Morell Regional High School student in the running for major scholarship based on character, service and leadership potential
Morell Regional High School student in the running for major scholarship based on character, service and leadership potential.
Some are said to have milliondollar personalities.
Shane Pendergast would be thrilled if his make-up is soon valued at one-tenth that amount.
The 17-year-old Morell Regional High School student is the lone P.E.I. candidate among 80 finalists across Canada vying for a prestigious and lucrative scholarship.
Pendergast was chosen based on evidence of character, service and leadership potential from an initial pool of 4,200 applicants seeking selection as a Loran Scholar.
Founded in 1988, the Loran Scholars Foundation is a national charity that partners with 25 universities to invest in exceptional young Canadians.
By all accounts, Pendergast is nothing short of exceptional.
He simply embraces life both in and out of school with passion, care, success and humility.
Ian Coffin, a teacher at Morell Regional, says Pendergast is fully engaged in all that he tackles.
“Shane strives for excellence in his school work, often going beyond the guidelines to produce creative (and memorable) pieces,” Coffin wrote in the reference letter included in the student’s application for the scholarship.
“His love of and interest in his community is refreshing.” Shane’s reach is wide. He plays basketball and coaches the sport.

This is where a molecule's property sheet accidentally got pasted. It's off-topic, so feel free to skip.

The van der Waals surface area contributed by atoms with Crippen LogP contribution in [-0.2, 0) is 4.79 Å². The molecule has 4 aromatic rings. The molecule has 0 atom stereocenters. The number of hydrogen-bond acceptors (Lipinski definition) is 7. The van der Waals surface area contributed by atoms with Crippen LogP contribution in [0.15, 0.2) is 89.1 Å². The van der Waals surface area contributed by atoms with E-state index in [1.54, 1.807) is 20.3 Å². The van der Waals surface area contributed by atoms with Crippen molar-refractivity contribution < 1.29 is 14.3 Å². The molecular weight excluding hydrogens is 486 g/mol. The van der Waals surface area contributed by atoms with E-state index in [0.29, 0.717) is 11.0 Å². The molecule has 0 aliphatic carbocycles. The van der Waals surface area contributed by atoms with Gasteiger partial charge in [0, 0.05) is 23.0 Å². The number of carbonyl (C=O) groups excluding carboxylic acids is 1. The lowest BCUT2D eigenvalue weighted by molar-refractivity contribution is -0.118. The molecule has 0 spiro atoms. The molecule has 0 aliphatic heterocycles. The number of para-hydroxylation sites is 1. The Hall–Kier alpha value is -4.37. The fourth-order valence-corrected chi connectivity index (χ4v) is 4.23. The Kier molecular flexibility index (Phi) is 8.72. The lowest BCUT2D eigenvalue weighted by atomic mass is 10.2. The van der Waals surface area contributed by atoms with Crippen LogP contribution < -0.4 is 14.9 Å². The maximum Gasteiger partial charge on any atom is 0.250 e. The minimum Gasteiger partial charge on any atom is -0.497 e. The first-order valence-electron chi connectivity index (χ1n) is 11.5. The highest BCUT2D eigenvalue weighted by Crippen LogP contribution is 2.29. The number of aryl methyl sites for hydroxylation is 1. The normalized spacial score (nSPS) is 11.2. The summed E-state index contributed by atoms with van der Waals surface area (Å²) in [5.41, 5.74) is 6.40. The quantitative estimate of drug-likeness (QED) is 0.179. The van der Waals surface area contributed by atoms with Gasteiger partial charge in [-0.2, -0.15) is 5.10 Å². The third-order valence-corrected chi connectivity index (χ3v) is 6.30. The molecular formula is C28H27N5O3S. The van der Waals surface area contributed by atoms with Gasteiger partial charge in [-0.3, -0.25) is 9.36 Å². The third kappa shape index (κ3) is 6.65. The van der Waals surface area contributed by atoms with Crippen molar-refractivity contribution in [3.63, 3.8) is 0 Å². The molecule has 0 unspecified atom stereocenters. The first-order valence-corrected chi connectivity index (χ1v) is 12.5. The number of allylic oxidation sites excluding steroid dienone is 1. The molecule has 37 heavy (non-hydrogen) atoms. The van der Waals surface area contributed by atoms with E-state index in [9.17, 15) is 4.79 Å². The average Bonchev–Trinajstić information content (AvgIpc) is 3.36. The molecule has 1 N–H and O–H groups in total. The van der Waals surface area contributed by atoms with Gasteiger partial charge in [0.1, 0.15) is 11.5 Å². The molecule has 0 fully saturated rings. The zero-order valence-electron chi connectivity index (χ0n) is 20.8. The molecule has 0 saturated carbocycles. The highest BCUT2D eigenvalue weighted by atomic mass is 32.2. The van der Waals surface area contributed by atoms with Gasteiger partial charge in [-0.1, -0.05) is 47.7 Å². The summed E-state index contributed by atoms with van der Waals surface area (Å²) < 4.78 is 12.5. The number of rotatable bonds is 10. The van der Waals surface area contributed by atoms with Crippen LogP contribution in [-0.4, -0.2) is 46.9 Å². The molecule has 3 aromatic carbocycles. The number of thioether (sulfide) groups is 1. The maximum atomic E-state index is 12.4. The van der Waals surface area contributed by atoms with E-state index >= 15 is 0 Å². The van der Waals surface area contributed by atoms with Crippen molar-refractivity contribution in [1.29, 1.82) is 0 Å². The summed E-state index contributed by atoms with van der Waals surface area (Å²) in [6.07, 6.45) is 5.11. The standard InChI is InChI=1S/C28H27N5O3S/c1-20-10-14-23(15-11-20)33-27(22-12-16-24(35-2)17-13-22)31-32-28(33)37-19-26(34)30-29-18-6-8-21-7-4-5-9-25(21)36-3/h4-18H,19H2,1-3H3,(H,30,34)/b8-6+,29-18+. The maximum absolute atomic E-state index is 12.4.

Strumming guitar, he is the youngest member of the St. Bonaventure’s Roman Catholic Church Choir in his community of Tracadie Cross.
He is on the student council. He is part of the prom committee. He promotes safety in the school.
In addition to basketball, he plays soccer and badminton and hopes to again find time in his crazily busy schedule to return to track and field.
“I have a wide variety of interests,’’ he says.
“I want to feel fulfilled in everything I do .... I get interested in things so easily.’’
Morell Marlins basketball coach Tyler Read gushes over both the skill and character his basketball star Pendergast exhibits all the time.
Says Read: “He’s a great leader. He’s a quiet leader. He doesn’t lose his cool whatsoever ... he just quietly takes care of business.’’
Read says Pendergast impresses both on and off the court. He describes the teen as the very definition of a balanced student.
“He doesn’t have any ego,’’ he says.
“He’s very modest. He gives everyone the time of day. He’s very mature.’’
Pendergast attributes being well-grounded to positive influence from his grandparents and his parents: Michael, a wellknown local musician, and Carolyn, a teacher and librarian at Morell Regional.
He says his parents taught him the importance of respect and inclusion.
“You have to be on the same page,’’ he says. “You can’t be selfish.’’
Pendergast will be attending the national Loran Scholar selections in Toronto early in February.
He says a major scholarship would “be amazing’’ in helping finance film study.
Pendergast made his first film, a James Bond spoof, while in Grade 5. He relishes the nervousness he felt just before the short film was played in the school.
Since then, he has posted about 10 of his short films on YouTube.
He also made a moving Remembrance Day video last year, drawing on an audio recording of a veteran describing what it was like in the trenches.
Pendergast notes in his genuine modest fashion that he cannot really prepare for the upcoming interviews that could land him up to $100,000 in scholarship money.
“All I can do is be who I am and if they like me, they’ll pick me,’’ he says.
Shane Pendergast of Tracadie Cross is in the running for a scholarship worth up to $100,000. He says the scholarship would “be amazing” in his desire to study film at a top university.